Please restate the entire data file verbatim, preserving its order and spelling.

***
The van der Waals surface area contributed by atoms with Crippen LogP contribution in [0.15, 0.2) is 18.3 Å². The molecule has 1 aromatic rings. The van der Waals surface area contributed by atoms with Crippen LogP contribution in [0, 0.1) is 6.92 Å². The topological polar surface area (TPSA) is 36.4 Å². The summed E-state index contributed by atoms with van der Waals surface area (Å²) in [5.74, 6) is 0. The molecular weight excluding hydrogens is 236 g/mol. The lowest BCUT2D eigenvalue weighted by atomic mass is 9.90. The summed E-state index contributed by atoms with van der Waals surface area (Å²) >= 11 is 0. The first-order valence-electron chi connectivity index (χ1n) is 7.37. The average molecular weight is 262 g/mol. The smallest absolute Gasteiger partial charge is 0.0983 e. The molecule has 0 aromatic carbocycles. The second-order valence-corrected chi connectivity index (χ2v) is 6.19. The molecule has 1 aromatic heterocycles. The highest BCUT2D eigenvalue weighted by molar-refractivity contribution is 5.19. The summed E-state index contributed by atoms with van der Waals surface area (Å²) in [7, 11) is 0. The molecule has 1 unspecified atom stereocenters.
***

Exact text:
The van der Waals surface area contributed by atoms with Crippen LogP contribution in [0.15, 0.2) is 18.3 Å². The molecule has 1 aromatic rings. The van der Waals surface area contributed by atoms with Crippen LogP contribution in [0, 0.1) is 6.92 Å². The topological polar surface area (TPSA) is 36.4 Å². The summed E-state index contributed by atoms with van der Waals surface area (Å²) in [5.74, 6) is 0. The molecular weight excluding hydrogens is 236 g/mol. The lowest BCUT2D eigenvalue weighted by atomic mass is 9.90. The summed E-state index contributed by atoms with van der Waals surface area (Å²) >= 11 is 0. The first-order valence-electron chi connectivity index (χ1n) is 7.37. The average molecular weight is 262 g/mol. The smallest absolute Gasteiger partial charge is 0.0983 e. The molecule has 0 aromatic carbocycles. The second-order valence-corrected chi connectivity index (χ2v) is 6.19. The molecule has 1 aromatic heterocycles. The highest BCUT2D eigenvalue weighted by molar-refractivity contribution is 5.19. The summed E-state index contributed by atoms with van der Waals surface area (Å²) in [7, 11) is 0. The molecule has 1 unspecified atom stereocenters.